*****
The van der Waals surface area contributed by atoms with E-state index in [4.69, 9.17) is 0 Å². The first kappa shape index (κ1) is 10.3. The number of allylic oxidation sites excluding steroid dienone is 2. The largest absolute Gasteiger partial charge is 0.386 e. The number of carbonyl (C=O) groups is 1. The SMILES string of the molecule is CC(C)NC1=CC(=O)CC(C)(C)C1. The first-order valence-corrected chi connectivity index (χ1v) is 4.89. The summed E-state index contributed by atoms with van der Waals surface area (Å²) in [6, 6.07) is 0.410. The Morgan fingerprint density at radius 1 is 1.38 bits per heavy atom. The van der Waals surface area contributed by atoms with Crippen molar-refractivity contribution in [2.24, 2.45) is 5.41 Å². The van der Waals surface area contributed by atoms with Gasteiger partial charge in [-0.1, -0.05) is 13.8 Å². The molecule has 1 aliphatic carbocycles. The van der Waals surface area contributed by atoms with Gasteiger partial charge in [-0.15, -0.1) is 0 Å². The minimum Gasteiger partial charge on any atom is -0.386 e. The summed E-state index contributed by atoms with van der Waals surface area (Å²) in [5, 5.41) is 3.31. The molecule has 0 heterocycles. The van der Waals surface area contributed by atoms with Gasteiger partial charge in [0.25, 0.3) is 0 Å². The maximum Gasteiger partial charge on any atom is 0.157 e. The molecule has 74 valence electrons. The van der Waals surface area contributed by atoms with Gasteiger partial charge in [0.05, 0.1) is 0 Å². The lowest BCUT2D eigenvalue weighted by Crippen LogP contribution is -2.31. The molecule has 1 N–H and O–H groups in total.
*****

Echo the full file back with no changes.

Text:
The van der Waals surface area contributed by atoms with E-state index in [4.69, 9.17) is 0 Å². The first kappa shape index (κ1) is 10.3. The number of allylic oxidation sites excluding steroid dienone is 2. The largest absolute Gasteiger partial charge is 0.386 e. The number of carbonyl (C=O) groups is 1. The SMILES string of the molecule is CC(C)NC1=CC(=O)CC(C)(C)C1. The first-order valence-corrected chi connectivity index (χ1v) is 4.89. The summed E-state index contributed by atoms with van der Waals surface area (Å²) in [6, 6.07) is 0.410. The Morgan fingerprint density at radius 1 is 1.38 bits per heavy atom. The van der Waals surface area contributed by atoms with Crippen molar-refractivity contribution in [2.24, 2.45) is 5.41 Å². The van der Waals surface area contributed by atoms with Gasteiger partial charge in [-0.1, -0.05) is 13.8 Å². The molecule has 1 aliphatic carbocycles. The van der Waals surface area contributed by atoms with Gasteiger partial charge in [-0.15, -0.1) is 0 Å². The minimum Gasteiger partial charge on any atom is -0.386 e. The summed E-state index contributed by atoms with van der Waals surface area (Å²) in [5, 5.41) is 3.31. The molecule has 0 heterocycles. The van der Waals surface area contributed by atoms with Gasteiger partial charge in [0.25, 0.3) is 0 Å². The maximum Gasteiger partial charge on any atom is 0.157 e. The molecule has 74 valence electrons. The van der Waals surface area contributed by atoms with Gasteiger partial charge in [0.05, 0.1) is 0 Å². The lowest BCUT2D eigenvalue weighted by Crippen LogP contribution is -2.31. The molecule has 1 N–H and O–H groups in total.